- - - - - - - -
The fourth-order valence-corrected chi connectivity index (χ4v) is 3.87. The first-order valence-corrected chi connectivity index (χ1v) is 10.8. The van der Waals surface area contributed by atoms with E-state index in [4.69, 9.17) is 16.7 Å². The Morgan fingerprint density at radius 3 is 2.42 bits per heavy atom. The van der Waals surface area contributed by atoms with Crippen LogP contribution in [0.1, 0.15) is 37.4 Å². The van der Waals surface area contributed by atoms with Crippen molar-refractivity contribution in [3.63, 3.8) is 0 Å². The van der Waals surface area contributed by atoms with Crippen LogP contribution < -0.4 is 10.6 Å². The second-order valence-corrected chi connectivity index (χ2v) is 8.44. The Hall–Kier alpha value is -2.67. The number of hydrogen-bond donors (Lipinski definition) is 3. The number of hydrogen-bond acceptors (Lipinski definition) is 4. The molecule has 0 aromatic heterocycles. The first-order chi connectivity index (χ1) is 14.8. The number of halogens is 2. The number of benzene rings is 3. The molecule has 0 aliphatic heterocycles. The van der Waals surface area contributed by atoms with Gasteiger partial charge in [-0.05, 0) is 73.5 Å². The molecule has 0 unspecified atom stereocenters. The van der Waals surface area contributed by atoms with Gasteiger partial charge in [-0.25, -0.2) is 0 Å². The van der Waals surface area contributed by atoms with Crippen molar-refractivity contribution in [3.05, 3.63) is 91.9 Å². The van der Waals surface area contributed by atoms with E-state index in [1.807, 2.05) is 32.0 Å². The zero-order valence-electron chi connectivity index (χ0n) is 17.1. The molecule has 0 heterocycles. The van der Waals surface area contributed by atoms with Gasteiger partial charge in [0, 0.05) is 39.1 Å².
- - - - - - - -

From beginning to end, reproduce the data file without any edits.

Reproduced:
The fourth-order valence-corrected chi connectivity index (χ4v) is 3.87. The first-order valence-corrected chi connectivity index (χ1v) is 10.8. The van der Waals surface area contributed by atoms with E-state index in [4.69, 9.17) is 16.7 Å². The Morgan fingerprint density at radius 3 is 2.42 bits per heavy atom. The van der Waals surface area contributed by atoms with Crippen LogP contribution in [0.1, 0.15) is 37.4 Å². The van der Waals surface area contributed by atoms with Crippen molar-refractivity contribution in [3.63, 3.8) is 0 Å². The van der Waals surface area contributed by atoms with Crippen LogP contribution < -0.4 is 10.6 Å². The second-order valence-corrected chi connectivity index (χ2v) is 8.44. The Hall–Kier alpha value is -2.67. The number of hydrogen-bond donors (Lipinski definition) is 3. The number of hydrogen-bond acceptors (Lipinski definition) is 4. The molecule has 0 aromatic heterocycles. The first-order chi connectivity index (χ1) is 14.8. The number of halogens is 2. The number of benzene rings is 3. The molecule has 0 aliphatic heterocycles. The van der Waals surface area contributed by atoms with Gasteiger partial charge in [-0.05, 0) is 73.5 Å². The molecule has 0 unspecified atom stereocenters. The van der Waals surface area contributed by atoms with Gasteiger partial charge in [-0.25, -0.2) is 0 Å². The van der Waals surface area contributed by atoms with Crippen molar-refractivity contribution in [3.05, 3.63) is 91.9 Å². The van der Waals surface area contributed by atoms with E-state index in [1.807, 2.05) is 32.0 Å². The zero-order valence-electron chi connectivity index (χ0n) is 17.1. The molecule has 0 heterocycles. The van der Waals surface area contributed by atoms with Gasteiger partial charge in [0, 0.05) is 39.1 Å².